Interactions Among Aptitudes, Strategies, and knowledge in Cognitive Performance
Wolfgang Schneider (Hrsg.), Franz E. Weinert (Hrsg.)
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Geisteswissenschaften, Kunst, Musik / Psychologie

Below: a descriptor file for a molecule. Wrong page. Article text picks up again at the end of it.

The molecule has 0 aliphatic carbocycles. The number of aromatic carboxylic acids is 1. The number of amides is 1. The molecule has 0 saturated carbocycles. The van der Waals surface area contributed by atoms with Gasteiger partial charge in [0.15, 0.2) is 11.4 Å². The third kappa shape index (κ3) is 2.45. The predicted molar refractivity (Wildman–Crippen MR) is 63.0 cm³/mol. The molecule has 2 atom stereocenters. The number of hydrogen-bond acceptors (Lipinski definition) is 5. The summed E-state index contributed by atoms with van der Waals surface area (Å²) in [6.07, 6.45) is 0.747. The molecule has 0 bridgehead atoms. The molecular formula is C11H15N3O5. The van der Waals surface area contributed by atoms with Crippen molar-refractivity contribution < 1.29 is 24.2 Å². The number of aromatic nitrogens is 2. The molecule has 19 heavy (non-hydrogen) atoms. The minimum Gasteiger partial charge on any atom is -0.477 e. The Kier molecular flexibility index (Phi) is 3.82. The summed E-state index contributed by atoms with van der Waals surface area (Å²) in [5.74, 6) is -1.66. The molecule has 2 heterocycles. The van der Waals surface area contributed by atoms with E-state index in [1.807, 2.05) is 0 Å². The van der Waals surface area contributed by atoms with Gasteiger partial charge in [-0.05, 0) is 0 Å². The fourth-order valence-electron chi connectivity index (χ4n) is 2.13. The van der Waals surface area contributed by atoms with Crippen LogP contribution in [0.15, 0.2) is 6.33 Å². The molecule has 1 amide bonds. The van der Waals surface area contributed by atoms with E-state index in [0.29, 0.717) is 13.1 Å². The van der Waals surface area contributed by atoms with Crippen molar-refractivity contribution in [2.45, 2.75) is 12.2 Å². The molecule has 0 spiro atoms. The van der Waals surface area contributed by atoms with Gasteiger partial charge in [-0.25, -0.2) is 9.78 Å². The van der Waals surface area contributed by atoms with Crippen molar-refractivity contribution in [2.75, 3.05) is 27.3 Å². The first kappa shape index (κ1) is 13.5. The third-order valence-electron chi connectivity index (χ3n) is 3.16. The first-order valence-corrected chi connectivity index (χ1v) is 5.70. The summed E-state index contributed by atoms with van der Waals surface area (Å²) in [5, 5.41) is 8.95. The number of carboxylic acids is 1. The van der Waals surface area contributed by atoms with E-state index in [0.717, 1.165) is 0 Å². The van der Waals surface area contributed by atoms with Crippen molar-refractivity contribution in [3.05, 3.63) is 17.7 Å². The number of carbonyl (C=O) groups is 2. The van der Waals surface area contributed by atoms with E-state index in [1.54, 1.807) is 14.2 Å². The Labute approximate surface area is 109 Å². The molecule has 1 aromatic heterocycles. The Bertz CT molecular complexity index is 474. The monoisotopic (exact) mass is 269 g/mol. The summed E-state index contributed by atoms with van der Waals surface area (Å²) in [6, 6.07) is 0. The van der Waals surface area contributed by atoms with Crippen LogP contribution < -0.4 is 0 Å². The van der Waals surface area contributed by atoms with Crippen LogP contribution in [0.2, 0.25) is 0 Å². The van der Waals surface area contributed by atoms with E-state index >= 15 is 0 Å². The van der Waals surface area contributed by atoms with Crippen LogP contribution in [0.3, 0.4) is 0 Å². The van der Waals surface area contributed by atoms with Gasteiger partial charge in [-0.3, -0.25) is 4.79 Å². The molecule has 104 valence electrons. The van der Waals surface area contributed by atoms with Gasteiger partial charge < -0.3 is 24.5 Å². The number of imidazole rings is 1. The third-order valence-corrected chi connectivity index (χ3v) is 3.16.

During the past two decades, a renewed interest in children's cognitive devel- opment has stimulated numerous research activities that have been summarized in hundreds of books. In our view, the field of memory development provides a particularly nice example of the progress that has been made so far. Since John Flavell's landmark symposium on "e;What Is Memory Development the Development of?"e; in 1971, the question of what develops has been addressed in different ways, yielding a rather complex pattern of findings. A closer look at current research outcomes reveals that ways of describing and explaining de- velopmental changes in memory performance have changed considerably during the past 20 years. That is, while individual differences in the use of cognitive strategies were conceived of as the most important predictors of individual dif- ferences in memory performance in the 1970s, the crucial role of knowledge has been demonstrated in research conducted in the 1980s. More recent studies have repeatedly emphasized that neither changes in strategies nor knowledge alone is sufficient to explain general patterns of memory development: Here the claim is that strategies ahd different forms of knowledge (e. g. , world knowl- edge, domain knowledge, or metacognitive knowledge) interact in rather com- plex ways to achieve successful memory performance. We believe that this claim can be generalized to different fields dealing with intelligent information processing.